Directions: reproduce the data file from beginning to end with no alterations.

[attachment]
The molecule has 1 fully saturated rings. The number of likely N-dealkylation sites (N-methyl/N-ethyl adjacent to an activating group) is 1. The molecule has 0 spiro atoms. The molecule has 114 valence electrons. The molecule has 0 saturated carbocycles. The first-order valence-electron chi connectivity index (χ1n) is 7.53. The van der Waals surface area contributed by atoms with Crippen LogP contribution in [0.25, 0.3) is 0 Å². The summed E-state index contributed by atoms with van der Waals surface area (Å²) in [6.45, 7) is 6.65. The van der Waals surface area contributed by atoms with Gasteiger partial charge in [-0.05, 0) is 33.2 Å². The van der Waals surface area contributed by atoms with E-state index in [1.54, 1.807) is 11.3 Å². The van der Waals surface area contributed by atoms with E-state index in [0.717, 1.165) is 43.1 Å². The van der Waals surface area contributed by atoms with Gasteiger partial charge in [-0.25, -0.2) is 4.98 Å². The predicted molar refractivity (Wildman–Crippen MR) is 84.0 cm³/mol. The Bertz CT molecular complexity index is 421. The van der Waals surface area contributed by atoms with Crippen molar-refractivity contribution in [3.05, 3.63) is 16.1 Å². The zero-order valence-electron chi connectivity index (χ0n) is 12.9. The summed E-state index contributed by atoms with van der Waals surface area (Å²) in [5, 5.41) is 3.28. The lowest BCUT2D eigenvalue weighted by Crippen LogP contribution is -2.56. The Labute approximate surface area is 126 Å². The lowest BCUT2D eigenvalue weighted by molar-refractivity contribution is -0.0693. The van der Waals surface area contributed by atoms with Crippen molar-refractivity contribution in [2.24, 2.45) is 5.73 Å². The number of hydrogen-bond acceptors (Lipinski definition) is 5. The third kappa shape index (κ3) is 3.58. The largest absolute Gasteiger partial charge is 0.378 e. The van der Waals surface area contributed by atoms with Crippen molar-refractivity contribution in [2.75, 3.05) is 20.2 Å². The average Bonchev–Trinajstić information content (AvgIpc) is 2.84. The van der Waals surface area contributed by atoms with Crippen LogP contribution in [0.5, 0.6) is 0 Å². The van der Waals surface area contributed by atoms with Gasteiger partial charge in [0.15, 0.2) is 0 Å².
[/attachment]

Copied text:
The molecule has 1 fully saturated rings. The number of likely N-dealkylation sites (N-methyl/N-ethyl adjacent to an activating group) is 1. The molecule has 0 spiro atoms. The molecule has 114 valence electrons. The molecule has 0 saturated carbocycles. The first-order valence-electron chi connectivity index (χ1n) is 7.53. The van der Waals surface area contributed by atoms with Crippen LogP contribution in [0.25, 0.3) is 0 Å². The summed E-state index contributed by atoms with van der Waals surface area (Å²) in [6.45, 7) is 6.65. The van der Waals surface area contributed by atoms with Gasteiger partial charge in [-0.05, 0) is 33.2 Å². The van der Waals surface area contributed by atoms with E-state index in [1.54, 1.807) is 11.3 Å². The van der Waals surface area contributed by atoms with E-state index in [0.717, 1.165) is 43.1 Å². The van der Waals surface area contributed by atoms with Gasteiger partial charge in [-0.25, -0.2) is 4.98 Å². The predicted molar refractivity (Wildman–Crippen MR) is 84.0 cm³/mol. The Bertz CT molecular complexity index is 421. The van der Waals surface area contributed by atoms with Crippen molar-refractivity contribution in [3.05, 3.63) is 16.1 Å². The zero-order valence-electron chi connectivity index (χ0n) is 12.9. The summed E-state index contributed by atoms with van der Waals surface area (Å²) in [5, 5.41) is 3.28. The lowest BCUT2D eigenvalue weighted by Crippen LogP contribution is -2.56. The Labute approximate surface area is 126 Å². The lowest BCUT2D eigenvalue weighted by molar-refractivity contribution is -0.0693. The van der Waals surface area contributed by atoms with Crippen molar-refractivity contribution in [2.24, 2.45) is 5.73 Å². The number of hydrogen-bond acceptors (Lipinski definition) is 5. The third kappa shape index (κ3) is 3.58. The largest absolute Gasteiger partial charge is 0.378 e. The van der Waals surface area contributed by atoms with Crippen molar-refractivity contribution in [2.75, 3.05) is 20.2 Å². The average Bonchev–Trinajstić information content (AvgIpc) is 2.84. The van der Waals surface area contributed by atoms with Crippen LogP contribution in [0.5, 0.6) is 0 Å². The van der Waals surface area contributed by atoms with Gasteiger partial charge in [0.15, 0.2) is 0 Å².